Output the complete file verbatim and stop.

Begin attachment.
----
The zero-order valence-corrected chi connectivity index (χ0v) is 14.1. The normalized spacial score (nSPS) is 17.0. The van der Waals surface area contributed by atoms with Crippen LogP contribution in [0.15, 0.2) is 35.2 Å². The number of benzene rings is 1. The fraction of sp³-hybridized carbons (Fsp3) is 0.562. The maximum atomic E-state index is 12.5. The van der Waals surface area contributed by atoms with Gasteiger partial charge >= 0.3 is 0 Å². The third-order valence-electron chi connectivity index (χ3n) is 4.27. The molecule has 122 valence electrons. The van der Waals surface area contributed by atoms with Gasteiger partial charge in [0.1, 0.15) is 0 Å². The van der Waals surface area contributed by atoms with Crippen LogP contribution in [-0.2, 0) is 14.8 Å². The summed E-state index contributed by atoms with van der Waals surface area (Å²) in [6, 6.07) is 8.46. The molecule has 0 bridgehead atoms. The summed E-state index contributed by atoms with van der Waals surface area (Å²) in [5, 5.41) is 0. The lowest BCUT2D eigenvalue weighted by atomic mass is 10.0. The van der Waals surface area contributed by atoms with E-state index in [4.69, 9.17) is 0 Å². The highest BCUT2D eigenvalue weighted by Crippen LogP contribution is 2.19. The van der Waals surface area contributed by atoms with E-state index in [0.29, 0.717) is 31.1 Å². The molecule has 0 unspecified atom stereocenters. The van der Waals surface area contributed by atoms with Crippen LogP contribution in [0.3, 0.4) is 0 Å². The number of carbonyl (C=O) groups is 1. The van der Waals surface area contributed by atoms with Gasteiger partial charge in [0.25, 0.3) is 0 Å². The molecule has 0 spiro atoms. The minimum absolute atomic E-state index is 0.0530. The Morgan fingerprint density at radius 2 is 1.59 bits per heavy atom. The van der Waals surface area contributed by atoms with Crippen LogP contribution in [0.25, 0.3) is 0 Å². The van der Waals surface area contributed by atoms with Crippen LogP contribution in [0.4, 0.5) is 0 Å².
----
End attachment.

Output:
The zero-order valence-corrected chi connectivity index (χ0v) is 14.1. The normalized spacial score (nSPS) is 17.0. The van der Waals surface area contributed by atoms with Crippen LogP contribution in [0.15, 0.2) is 35.2 Å². The number of benzene rings is 1. The fraction of sp³-hybridized carbons (Fsp3) is 0.562. The maximum atomic E-state index is 12.5. The van der Waals surface area contributed by atoms with Gasteiger partial charge >= 0.3 is 0 Å². The third-order valence-electron chi connectivity index (χ3n) is 4.27. The molecule has 122 valence electrons. The van der Waals surface area contributed by atoms with Gasteiger partial charge in [0.1, 0.15) is 0 Å². The van der Waals surface area contributed by atoms with Crippen LogP contribution in [-0.2, 0) is 14.8 Å². The summed E-state index contributed by atoms with van der Waals surface area (Å²) in [6, 6.07) is 8.46. The molecule has 0 bridgehead atoms. The summed E-state index contributed by atoms with van der Waals surface area (Å²) in [5, 5.41) is 0. The lowest BCUT2D eigenvalue weighted by atomic mass is 10.0. The van der Waals surface area contributed by atoms with E-state index in [4.69, 9.17) is 0 Å². The highest BCUT2D eigenvalue weighted by Crippen LogP contribution is 2.19. The van der Waals surface area contributed by atoms with E-state index in [0.29, 0.717) is 31.1 Å². The molecule has 0 unspecified atom stereocenters. The van der Waals surface area contributed by atoms with Crippen LogP contribution in [0.3, 0.4) is 0 Å². The number of carbonyl (C=O) groups is 1. The van der Waals surface area contributed by atoms with Gasteiger partial charge in [0.25, 0.3) is 0 Å². The molecule has 0 spiro atoms. The minimum absolute atomic E-state index is 0.0530. The Morgan fingerprint density at radius 2 is 1.59 bits per heavy atom. The van der Waals surface area contributed by atoms with Crippen LogP contribution in [0.25, 0.3) is 0 Å². The van der Waals surface area contributed by atoms with Crippen LogP contribution in [0.4, 0.5) is 0 Å².